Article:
\.
...

Not really nice, but it might be helpful if you have bulk data imports to partitioned tables.

So, now you should understand what is partitioning, and how it works. The next question on list in title was: why?

Why is relatively simple. For performance or maintenance.

Consider simple example like the users table, that has 1 billion rows (1,000,000,000).

Searching in it will get progressively more expensive, even with indexing, simply because depth of indexes will grow.

We can see it even on my small test table.

Let's drop all partitions, and partitioning trigger:

$ drop table users_1;
$ drop table users_2;
...
$ drop table users_10;
$ drop trigger partition_users on users;

Now, users has 10,000 rows. Simple search based on username, takes (3 tries, took best time): 0.020ms.

If I'll add more rows:

$ insert into users (username, password, created_on, last_logged_on)
    select
        random_string( (random() * 4 + 5)::int4),
        random_string( 20 ),
        now() - '2 years'::interval * random(),
        now() - '2 years'::interval * random()
    from
        generate_series(1, 100000);

the same search takes 0.025ms. The increase of 0.005ms might not be large, but we're still at only 110,000 rows, and no other tables in the system so the whole table, with indexes, fits in memory.

Of course your partitioning has to make sense. For example – if you usually search by username, then partitioning by id doesn't make sense – as Pg will have to search through all of the partitions (in could make sense in future, but this I leave for the very end of this blogpost).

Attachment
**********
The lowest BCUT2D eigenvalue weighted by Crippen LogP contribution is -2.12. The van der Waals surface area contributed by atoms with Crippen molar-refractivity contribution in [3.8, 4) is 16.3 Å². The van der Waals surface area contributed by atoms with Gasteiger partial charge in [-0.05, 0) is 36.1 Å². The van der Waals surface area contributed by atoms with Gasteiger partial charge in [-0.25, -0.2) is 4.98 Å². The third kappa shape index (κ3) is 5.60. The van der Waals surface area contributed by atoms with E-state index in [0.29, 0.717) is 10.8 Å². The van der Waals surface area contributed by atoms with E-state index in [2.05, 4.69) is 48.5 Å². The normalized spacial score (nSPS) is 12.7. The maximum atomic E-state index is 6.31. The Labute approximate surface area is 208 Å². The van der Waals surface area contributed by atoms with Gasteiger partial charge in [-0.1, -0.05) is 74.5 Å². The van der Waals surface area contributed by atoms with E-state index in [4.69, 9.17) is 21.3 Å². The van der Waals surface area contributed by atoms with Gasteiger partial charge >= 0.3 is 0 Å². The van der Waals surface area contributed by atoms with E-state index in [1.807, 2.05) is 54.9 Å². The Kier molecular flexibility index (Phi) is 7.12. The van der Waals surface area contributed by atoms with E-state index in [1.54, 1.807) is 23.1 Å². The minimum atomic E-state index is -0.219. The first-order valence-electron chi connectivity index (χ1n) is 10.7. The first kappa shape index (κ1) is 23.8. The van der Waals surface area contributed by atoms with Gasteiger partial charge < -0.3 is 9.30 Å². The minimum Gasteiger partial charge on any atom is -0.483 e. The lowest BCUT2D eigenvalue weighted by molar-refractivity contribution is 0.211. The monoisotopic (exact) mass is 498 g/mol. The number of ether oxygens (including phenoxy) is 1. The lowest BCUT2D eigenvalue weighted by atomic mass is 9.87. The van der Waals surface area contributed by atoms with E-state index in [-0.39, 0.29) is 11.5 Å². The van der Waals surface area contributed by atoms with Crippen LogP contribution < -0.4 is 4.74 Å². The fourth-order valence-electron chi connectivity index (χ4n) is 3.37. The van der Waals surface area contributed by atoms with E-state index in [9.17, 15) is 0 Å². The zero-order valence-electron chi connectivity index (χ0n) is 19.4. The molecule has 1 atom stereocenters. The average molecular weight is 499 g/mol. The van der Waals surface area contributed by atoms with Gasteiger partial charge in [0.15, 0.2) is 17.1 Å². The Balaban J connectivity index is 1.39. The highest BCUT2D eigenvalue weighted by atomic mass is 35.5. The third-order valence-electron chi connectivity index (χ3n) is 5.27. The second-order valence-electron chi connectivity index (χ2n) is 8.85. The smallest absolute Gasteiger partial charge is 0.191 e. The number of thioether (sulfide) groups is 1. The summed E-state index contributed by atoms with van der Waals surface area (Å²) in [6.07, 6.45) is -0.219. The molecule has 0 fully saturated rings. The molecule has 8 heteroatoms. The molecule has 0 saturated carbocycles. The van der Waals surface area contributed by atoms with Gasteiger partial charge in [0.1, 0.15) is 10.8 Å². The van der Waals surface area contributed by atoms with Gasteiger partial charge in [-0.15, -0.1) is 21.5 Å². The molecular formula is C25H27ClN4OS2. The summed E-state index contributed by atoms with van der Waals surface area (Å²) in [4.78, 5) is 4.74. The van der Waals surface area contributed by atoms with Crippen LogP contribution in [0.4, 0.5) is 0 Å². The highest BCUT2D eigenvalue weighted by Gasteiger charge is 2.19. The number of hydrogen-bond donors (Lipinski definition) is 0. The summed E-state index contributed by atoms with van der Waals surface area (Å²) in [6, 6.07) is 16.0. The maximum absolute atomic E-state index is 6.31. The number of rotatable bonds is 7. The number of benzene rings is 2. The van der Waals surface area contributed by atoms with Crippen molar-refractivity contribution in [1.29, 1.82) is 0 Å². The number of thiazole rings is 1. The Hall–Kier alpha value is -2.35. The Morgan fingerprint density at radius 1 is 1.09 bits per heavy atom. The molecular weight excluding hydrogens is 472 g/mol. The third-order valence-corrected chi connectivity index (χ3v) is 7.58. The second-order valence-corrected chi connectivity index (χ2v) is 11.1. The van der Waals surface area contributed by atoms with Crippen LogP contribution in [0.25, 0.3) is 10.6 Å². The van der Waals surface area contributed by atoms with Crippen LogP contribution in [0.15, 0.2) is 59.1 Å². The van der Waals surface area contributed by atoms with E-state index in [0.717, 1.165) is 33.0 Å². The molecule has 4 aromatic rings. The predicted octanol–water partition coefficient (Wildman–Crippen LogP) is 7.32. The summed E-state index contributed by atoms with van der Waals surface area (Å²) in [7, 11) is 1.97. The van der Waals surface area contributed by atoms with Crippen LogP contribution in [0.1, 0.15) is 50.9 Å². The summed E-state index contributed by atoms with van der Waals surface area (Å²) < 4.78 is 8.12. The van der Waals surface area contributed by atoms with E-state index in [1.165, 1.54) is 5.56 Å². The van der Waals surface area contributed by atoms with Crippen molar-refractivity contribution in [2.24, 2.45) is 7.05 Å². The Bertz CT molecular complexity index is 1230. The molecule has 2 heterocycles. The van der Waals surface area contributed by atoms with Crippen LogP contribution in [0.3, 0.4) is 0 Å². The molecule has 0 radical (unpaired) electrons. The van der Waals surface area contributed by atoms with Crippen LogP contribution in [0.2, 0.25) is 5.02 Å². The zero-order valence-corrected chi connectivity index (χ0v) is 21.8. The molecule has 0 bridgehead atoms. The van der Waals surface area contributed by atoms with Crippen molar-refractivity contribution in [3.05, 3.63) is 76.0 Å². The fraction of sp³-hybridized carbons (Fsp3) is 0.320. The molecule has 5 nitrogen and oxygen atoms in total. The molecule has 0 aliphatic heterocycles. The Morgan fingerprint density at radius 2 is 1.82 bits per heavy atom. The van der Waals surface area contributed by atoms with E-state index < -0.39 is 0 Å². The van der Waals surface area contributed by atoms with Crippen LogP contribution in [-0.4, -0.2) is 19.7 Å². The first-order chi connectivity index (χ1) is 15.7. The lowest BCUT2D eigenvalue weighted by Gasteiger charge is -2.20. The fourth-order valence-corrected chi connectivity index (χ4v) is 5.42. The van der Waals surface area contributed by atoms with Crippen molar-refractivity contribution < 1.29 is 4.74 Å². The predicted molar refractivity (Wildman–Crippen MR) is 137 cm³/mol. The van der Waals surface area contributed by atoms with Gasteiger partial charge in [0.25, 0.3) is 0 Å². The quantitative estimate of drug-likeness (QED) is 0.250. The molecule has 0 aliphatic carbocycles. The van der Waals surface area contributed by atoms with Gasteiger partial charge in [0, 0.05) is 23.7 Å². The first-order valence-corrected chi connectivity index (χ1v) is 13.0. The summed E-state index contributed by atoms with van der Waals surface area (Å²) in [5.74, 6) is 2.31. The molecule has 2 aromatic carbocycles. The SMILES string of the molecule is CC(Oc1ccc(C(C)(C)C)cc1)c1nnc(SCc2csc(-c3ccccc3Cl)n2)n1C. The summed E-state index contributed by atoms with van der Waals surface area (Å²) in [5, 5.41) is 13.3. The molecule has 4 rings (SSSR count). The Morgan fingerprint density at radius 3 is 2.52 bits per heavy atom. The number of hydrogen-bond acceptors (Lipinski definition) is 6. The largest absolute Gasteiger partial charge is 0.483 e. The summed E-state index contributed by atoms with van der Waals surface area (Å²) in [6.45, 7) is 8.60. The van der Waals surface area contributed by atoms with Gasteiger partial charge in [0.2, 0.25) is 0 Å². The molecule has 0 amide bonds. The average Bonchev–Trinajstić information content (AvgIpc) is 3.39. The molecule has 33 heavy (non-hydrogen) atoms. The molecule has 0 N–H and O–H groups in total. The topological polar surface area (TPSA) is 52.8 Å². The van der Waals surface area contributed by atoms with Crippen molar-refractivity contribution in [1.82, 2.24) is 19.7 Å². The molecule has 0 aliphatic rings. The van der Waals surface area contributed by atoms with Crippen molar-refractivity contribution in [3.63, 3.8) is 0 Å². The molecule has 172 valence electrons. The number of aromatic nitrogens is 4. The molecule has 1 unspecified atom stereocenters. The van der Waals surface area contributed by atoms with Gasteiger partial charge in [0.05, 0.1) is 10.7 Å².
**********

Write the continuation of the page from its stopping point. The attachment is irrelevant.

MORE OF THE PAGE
Basically you have to consider what you usually query for – whether it's search by some key, or perhaps you usually only look in recent data? And partition in such a way that you limit number of partitions Pg has to scan.

What's also important, especially if you're more DBA than programmer – partitioning makes your life much easier. Any kind of maintenance tasks (create index, vacuum, pg_reorg/pg_repack, pg_dump) can be effectively split into as many tasks as you have partitions. So instead of single, multi-hour, transaction for repack of large table, you have 20, much faster, and using less disk space transactions, while the end result is basically the same!

Of course there are not only good news. There is also one big drawback of partitioning. You can't have foreign keys pointing to partitioned table.

It just doesn't work. You could have fkeys pointing directly to partitions, but that (usually) doesn't make sense.

Whether this is huge problem for you – it depends on your usecase. I figured that in most of the cases where we reach tables big enough to warrant partitioning, the application is tested well enough that we can agree to lack of this fkey. Plus – we can always add cronjob for testing if there are any “bad" values.